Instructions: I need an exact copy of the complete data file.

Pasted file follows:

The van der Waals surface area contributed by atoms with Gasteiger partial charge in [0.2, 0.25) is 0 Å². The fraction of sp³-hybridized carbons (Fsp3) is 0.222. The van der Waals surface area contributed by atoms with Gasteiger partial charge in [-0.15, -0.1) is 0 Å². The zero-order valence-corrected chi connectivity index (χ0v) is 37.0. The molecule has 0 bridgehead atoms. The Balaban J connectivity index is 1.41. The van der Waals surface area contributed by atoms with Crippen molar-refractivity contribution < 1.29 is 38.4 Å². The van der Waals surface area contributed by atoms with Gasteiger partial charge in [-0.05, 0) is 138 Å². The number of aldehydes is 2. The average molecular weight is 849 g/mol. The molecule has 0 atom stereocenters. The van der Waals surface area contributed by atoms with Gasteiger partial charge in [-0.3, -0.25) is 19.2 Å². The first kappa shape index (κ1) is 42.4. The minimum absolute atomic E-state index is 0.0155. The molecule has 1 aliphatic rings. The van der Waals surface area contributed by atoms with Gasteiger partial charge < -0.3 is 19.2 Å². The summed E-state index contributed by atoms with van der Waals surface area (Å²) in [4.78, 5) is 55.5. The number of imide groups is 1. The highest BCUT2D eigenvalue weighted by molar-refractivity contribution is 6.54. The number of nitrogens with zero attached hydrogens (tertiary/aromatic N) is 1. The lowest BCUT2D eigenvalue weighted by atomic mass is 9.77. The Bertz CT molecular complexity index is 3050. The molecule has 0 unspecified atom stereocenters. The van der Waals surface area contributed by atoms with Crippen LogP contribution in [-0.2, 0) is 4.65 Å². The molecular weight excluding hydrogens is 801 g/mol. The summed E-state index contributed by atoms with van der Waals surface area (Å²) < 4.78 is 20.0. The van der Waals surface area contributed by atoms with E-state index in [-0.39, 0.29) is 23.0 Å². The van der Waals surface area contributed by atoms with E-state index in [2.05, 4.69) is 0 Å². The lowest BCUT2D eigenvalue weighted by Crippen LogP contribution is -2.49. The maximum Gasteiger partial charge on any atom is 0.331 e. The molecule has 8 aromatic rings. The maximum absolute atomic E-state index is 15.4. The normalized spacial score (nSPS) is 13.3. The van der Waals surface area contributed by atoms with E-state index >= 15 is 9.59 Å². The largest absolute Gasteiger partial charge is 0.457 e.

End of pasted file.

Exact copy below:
The van der Waals surface area contributed by atoms with Gasteiger partial charge in [0.2, 0.25) is 0 Å². The fraction of sp³-hybridized carbons (Fsp3) is 0.222. The van der Waals surface area contributed by atoms with Gasteiger partial charge in [-0.15, -0.1) is 0 Å². The zero-order valence-corrected chi connectivity index (χ0v) is 37.0. The molecule has 0 bridgehead atoms. The Balaban J connectivity index is 1.41. The van der Waals surface area contributed by atoms with Crippen molar-refractivity contribution < 1.29 is 38.4 Å². The van der Waals surface area contributed by atoms with Gasteiger partial charge in [-0.05, 0) is 138 Å². The number of aldehydes is 2. The average molecular weight is 849 g/mol. The molecule has 0 atom stereocenters. The van der Waals surface area contributed by atoms with Gasteiger partial charge in [-0.3, -0.25) is 19.2 Å². The first kappa shape index (κ1) is 42.4. The minimum absolute atomic E-state index is 0.0155. The molecule has 1 aliphatic rings. The van der Waals surface area contributed by atoms with Gasteiger partial charge < -0.3 is 19.2 Å². The summed E-state index contributed by atoms with van der Waals surface area (Å²) in [4.78, 5) is 55.5. The number of imide groups is 1. The highest BCUT2D eigenvalue weighted by molar-refractivity contribution is 6.54. The number of nitrogens with zero attached hydrogens (tertiary/aromatic N) is 1. The lowest BCUT2D eigenvalue weighted by atomic mass is 9.77. The Bertz CT molecular complexity index is 3050. The molecule has 0 unspecified atom stereocenters. The van der Waals surface area contributed by atoms with Crippen LogP contribution in [-0.2, 0) is 4.65 Å². The molecular weight excluding hydrogens is 801 g/mol. The summed E-state index contributed by atoms with van der Waals surface area (Å²) < 4.78 is 20.0. The van der Waals surface area contributed by atoms with E-state index in [-0.39, 0.29) is 23.0 Å². The van der Waals surface area contributed by atoms with E-state index in [2.05, 4.69) is 0 Å². The lowest BCUT2D eigenvalue weighted by Crippen LogP contribution is -2.49. The maximum Gasteiger partial charge on any atom is 0.331 e. The molecule has 8 aromatic rings. The maximum absolute atomic E-state index is 15.4. The normalized spacial score (nSPS) is 13.3. The van der Waals surface area contributed by atoms with E-state index >= 15 is 9.59 Å². The largest absolute Gasteiger partial charge is 0.457 e.